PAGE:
Fiziol. rast. genet. 2024, vol. 56, no. 2, 130-150, doi:

Рhytohormones in growth regulation and the formation of stress resistance in cultivated cereals

Kosakivska I.V., Shcherbatiuk M.M., Vasyuk V.A., Voytenko L.V.

  • M.G. Kholodny Institute of Botany of National Academy of Sciences of Ukraine 2 Tereshchenkivska St., Кyiv, 01004, Ukraine

The study of abiotic stresses’ impact on the growth, development and productivity of cultivated cereals stands as one of the principal tasks of modern biological science. In response to stressors, plants modify their developmental pathway through morphological, physiological and biochemical reactions, thereby alleviating stress loads, limiting damage, and facilitating recovery processes. Phytohormones play a pivotal role in regulating all stages of the plant life cycle — from seed germination to senescence — under both optimal and stressful conditions. They serve as signaling triggers, initiating cascade of reactions that aid plants in adapting to adverse influences. Therefore, determining their content and localization sites is important for finding ways to control growth rate, development, and stress resistance formation. Among phytohormones, abscisic acid (ABA) is extensively studied for its involvement in responses to abiotic stresses. Stress-induced ABA accumulation, as a mechanism for slowing down metabolism, enables plants to adapt to adverse factors. Cytokinins and auxins also contributed significantly to the formation of adaptive plant responses, with stress-induced changes in their content and distribution being observed in numerous plant species. Gibberellins are closely associated with crucial developmental processes, making them essential for the precise implementation of plant genetic programs. The mechanism of stress resistance formation involving salicylic acid remains complex and not entirely understood. This hormone enhances osmolyte production, antioxidant activity, and interacts with other hormones. A promising strategy to increase the stability and yield of cultivated cereals involves the exogenous application of phytohormonal treatments, which effectively mitigate negative effects. Pre-sowing priming provides optimal conditions for initiating the metabolic processes during germination, minimizing seed quality and structure problems, and ensuring uniform, strong seedlings. Priming triggers metabolic processes that enhance growth and prompts alteration in the balance and distribution of endogenous hormones within plant organs. However, the mechanisms through which priming with exogenous phytohormones enhances seed germination, subsequent plant growth, and development remained insufficiently explored and not entirely understood. This review delves into recent advancements concerning the roles of both endogenous and exogenous phytohormones in regulating growth and fostering resistance to abiotic stresses in cultivated cereals.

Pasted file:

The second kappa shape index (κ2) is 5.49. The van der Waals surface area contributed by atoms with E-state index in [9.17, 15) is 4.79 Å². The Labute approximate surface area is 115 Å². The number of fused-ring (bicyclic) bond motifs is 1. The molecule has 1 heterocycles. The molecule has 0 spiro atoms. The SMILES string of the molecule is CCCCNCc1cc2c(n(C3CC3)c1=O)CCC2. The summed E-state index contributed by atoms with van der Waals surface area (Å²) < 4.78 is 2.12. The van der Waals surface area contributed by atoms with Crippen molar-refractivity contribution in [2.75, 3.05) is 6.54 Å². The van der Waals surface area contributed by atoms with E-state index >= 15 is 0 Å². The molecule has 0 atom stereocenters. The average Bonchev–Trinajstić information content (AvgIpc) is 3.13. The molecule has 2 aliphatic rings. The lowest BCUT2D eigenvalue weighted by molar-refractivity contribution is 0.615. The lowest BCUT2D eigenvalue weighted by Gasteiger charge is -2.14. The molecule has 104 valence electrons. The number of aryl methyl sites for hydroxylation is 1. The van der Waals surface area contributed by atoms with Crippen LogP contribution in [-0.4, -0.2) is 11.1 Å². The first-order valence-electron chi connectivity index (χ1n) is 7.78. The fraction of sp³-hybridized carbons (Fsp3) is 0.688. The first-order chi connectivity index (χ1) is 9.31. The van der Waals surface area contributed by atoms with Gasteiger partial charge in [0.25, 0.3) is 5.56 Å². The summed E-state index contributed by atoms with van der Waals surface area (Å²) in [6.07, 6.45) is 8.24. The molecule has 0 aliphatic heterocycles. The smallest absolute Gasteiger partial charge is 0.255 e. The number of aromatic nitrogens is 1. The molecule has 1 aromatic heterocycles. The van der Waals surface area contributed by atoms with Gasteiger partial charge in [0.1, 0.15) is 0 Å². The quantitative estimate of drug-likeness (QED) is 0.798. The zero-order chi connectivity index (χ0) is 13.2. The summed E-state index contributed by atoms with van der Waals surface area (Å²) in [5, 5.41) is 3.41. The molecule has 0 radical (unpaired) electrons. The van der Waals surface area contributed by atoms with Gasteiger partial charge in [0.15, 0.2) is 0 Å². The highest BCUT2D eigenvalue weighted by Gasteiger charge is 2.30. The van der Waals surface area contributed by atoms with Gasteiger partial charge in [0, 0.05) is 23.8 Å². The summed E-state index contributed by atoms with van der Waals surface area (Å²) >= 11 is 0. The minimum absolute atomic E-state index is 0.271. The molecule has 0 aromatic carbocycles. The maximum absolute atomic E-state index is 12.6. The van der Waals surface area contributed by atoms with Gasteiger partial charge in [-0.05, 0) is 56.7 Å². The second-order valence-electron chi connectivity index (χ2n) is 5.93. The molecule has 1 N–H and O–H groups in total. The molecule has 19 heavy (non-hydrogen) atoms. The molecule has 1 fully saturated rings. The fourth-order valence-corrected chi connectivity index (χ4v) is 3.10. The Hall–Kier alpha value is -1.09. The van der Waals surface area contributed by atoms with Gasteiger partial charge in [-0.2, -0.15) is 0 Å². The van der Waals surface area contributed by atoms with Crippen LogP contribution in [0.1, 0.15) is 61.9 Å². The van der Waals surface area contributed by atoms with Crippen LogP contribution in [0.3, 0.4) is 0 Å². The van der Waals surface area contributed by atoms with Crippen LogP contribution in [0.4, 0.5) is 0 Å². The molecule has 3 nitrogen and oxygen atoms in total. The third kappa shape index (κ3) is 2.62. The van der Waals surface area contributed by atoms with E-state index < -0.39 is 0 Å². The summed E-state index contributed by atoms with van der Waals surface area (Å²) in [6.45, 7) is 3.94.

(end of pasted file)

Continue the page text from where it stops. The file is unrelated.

Keywords: cultured cereals, phytohormones, growth, stress resistance, signaling systems

Fiziol. rast. genet.
2024, vol. 56, no. 2, 130-150

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